Build and Deploy Mobile Apps with Nuxt Ionic

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The Nuxt Ionic Module lets you combine the power of Nuxt and Ionic to quickly build performant cross-platform apps. Whether you are new to Nuxt or Ionic (or familiar with both), the module provides an out-of-the-box solution to code your app once and deploy to iOS, Android, and web. Nuxt.js is a powerful meta-framework for…

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Does SSR work with @nuxtjs/ionic, @ceceliaionic?
I installed Ionic module in my Nuxt 3 project following the instructions just the same way. And SSR turned out to be not working anymore after installing @nuxtjs/ionic.

Right now there is not SSR support – you can check out some of the GitHub issues on the repo with details and potential workarounds (such as this one: docs: Motivations behind this package and limitations · Issue #42 · nuxt-modules/ionic · GitHub)

When it comes to building for mobile applications, requiring a remote server for SSR has its pros and cons, so you may want to consider using it strategically in your app. Nuxt Ionic is also still marked as a WIP so I’d recommend following the GitHub repo for updates.

Appreciate your answer!

Thank you so much for this!

Our web development stack is Nuxt 3 with TypeScript, so we’re looking for a mobile solution that doesn’t change the stack too much. I understand that the development would be practically the same as on the web if we can use Nuxt 3 with Ionic and Capacitor, right? Does this add a large layer of overhead or significantly slow down performance using Nuxt instead of directly using Vue or React?
Do you think it would be a good idea to try and reuse the Nuxt components we use in our web projects, on mobile?

The article is very interesting, thank you again!

Great questions, and of course the answer is “it depends” :sweat_smile:

There are some options:

  • Use your existing Nuxt app and components, and just wrap the app in Capacitor to build for mobile. For this, you would want to ensure your app looks and feels like a mobile app for user experience on each platform, since you aren’t using Ionic components.

  • A hybrid approach, where you integrate Ionic components in your Nuxt app when building for mobile for components that don’t have a native look and feel already. Then using Capacitor to build for native.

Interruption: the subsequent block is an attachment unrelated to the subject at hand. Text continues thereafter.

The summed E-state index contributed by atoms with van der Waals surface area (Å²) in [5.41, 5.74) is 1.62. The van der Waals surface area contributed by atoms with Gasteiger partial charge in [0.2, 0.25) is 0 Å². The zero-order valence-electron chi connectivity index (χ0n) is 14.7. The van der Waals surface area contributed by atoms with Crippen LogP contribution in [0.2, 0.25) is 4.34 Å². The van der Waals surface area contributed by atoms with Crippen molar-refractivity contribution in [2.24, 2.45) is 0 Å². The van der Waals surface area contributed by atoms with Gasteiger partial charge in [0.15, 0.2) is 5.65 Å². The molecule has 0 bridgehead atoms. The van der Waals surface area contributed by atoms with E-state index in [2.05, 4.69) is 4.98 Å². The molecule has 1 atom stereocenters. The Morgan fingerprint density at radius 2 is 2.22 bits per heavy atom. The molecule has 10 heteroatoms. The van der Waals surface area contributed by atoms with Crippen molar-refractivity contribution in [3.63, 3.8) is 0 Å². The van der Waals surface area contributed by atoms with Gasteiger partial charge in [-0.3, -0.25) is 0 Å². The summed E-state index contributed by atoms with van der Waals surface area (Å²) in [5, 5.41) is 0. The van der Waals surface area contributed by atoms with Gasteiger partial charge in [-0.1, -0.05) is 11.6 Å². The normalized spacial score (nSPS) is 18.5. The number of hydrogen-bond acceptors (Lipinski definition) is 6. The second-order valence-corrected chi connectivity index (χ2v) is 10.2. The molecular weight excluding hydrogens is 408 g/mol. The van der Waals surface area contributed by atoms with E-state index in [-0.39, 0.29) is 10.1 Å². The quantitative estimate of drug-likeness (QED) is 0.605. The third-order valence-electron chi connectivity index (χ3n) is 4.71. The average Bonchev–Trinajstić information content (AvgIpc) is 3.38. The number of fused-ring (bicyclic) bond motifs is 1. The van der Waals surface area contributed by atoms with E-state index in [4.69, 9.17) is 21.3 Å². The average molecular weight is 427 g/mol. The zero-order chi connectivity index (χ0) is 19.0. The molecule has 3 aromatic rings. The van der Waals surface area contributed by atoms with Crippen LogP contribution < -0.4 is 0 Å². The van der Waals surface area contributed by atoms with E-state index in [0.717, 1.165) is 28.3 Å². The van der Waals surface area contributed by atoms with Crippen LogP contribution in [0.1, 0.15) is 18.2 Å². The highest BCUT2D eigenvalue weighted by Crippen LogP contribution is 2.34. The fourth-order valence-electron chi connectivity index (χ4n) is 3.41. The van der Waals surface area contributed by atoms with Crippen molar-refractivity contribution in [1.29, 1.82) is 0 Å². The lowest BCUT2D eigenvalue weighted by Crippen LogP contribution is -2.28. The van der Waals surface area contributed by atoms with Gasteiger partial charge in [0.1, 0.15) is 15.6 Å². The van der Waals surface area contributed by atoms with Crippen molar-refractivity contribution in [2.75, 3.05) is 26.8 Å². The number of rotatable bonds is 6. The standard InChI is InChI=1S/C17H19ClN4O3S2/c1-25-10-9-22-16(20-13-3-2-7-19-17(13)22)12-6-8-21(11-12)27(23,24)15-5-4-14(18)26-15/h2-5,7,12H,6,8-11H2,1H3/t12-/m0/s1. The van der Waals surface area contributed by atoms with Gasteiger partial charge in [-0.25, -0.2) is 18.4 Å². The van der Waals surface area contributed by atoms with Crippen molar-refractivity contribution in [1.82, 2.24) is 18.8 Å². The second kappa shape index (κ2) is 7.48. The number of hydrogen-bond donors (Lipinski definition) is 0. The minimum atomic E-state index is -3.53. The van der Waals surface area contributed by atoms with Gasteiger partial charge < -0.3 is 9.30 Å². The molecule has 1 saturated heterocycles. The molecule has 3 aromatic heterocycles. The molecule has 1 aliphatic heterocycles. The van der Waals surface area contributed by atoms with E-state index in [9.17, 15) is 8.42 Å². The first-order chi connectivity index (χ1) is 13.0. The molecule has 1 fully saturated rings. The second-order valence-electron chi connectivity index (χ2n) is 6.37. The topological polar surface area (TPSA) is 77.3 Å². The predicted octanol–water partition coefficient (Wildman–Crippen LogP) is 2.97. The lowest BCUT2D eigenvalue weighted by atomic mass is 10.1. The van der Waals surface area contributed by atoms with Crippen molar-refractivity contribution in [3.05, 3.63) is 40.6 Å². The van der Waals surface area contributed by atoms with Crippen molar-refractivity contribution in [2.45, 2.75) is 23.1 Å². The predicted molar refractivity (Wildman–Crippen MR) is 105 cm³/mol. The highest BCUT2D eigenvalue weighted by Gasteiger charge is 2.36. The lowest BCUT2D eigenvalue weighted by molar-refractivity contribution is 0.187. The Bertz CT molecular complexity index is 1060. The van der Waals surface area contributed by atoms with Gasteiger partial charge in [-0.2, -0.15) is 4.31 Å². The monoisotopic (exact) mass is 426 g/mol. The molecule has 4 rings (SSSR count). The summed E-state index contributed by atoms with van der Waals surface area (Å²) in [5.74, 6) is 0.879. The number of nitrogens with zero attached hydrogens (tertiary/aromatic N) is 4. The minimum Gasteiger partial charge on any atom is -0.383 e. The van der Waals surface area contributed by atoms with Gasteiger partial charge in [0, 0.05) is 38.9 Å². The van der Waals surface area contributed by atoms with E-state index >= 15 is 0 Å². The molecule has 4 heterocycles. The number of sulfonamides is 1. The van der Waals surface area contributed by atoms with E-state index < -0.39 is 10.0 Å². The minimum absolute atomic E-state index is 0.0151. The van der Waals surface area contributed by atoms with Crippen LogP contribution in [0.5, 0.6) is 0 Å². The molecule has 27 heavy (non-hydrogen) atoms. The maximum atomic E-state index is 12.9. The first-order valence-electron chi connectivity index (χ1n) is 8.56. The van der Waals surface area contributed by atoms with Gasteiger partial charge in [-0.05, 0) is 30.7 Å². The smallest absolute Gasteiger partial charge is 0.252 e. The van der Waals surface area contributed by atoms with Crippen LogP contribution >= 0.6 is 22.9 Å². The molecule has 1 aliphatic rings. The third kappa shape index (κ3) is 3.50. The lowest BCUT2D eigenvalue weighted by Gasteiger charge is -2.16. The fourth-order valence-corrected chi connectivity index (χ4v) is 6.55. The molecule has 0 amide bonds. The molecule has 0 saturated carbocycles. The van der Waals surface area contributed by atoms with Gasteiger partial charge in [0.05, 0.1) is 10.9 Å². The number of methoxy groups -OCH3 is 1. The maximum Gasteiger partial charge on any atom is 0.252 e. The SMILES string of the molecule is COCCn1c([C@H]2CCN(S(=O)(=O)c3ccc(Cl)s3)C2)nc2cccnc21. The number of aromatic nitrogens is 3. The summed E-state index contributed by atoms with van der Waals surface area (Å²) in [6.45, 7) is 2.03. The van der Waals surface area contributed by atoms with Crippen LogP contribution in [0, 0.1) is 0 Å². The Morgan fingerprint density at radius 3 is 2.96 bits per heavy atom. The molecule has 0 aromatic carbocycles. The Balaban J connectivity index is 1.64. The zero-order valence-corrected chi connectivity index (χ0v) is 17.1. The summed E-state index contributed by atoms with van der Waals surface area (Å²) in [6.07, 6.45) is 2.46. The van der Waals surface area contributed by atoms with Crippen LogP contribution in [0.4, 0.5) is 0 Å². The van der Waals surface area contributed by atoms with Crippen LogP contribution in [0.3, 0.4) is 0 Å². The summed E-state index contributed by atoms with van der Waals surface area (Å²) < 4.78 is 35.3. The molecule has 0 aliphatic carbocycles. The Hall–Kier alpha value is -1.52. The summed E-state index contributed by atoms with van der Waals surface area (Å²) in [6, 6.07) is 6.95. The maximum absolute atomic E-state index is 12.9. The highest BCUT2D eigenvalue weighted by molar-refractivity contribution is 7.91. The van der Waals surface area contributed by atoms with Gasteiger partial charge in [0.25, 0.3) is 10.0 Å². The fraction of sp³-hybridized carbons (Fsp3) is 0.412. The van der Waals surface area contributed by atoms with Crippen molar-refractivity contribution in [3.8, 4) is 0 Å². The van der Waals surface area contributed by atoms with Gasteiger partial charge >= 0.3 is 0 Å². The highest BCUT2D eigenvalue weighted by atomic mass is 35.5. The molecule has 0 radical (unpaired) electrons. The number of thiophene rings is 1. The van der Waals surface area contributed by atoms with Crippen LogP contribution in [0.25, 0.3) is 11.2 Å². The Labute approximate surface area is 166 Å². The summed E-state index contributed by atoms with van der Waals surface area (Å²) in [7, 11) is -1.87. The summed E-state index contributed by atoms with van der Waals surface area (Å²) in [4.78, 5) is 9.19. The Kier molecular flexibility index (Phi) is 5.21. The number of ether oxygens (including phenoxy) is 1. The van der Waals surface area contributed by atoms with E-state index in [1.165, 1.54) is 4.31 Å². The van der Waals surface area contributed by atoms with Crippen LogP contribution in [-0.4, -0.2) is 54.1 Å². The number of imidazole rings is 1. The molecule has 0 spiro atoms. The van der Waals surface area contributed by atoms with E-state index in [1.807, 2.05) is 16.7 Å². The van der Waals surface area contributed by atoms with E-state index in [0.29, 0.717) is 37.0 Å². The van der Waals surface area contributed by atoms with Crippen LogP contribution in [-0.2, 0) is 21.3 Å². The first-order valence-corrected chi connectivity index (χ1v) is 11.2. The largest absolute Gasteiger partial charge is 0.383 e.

• Using Nuxt with Ionic and Capacitor and doing a larger overhaul of using all Ionic components for mobile for the highest out-of-the-box native experience.

It will depend on how your existing Nuxt web components will look on mobile, how important a native mobile experience is to your users, and how quickly your team can integrate Ionic components into the exiting web app codebase.

As for performance, it again depends. Nuxt for web provides some great performance features because of Universal/SSR rendering and hydration, however that does get lost on mobile due to the issues I mentioned in the first response. Because of this, you may want to measure things like bundle size, initial load time, etc. when using Nuxt vs Vue for mobile. I haven’t done any measuring but there may be some stats out there, although Nuxt for mobile is still pretty new so you may want to do a POC and test it.

Hello! I just came across this post and wanted to try it out. I attempted to follow the steps and my build failed in appflow with:

[23:01:21]: No dist found in root of project.

Not sure why, I did run npx nuxi generate and the starter app looked good locally, only when trying to create a did a problem come up. Thank you!

I figured it out… the dist folder was listed in gitignore. Leaving this hear just in case someone else runs into a similar issue. Thanks!

For me, removing dist from .gitignore didn’t fix. The problem was that I used nuxt build instead of nuxi generate.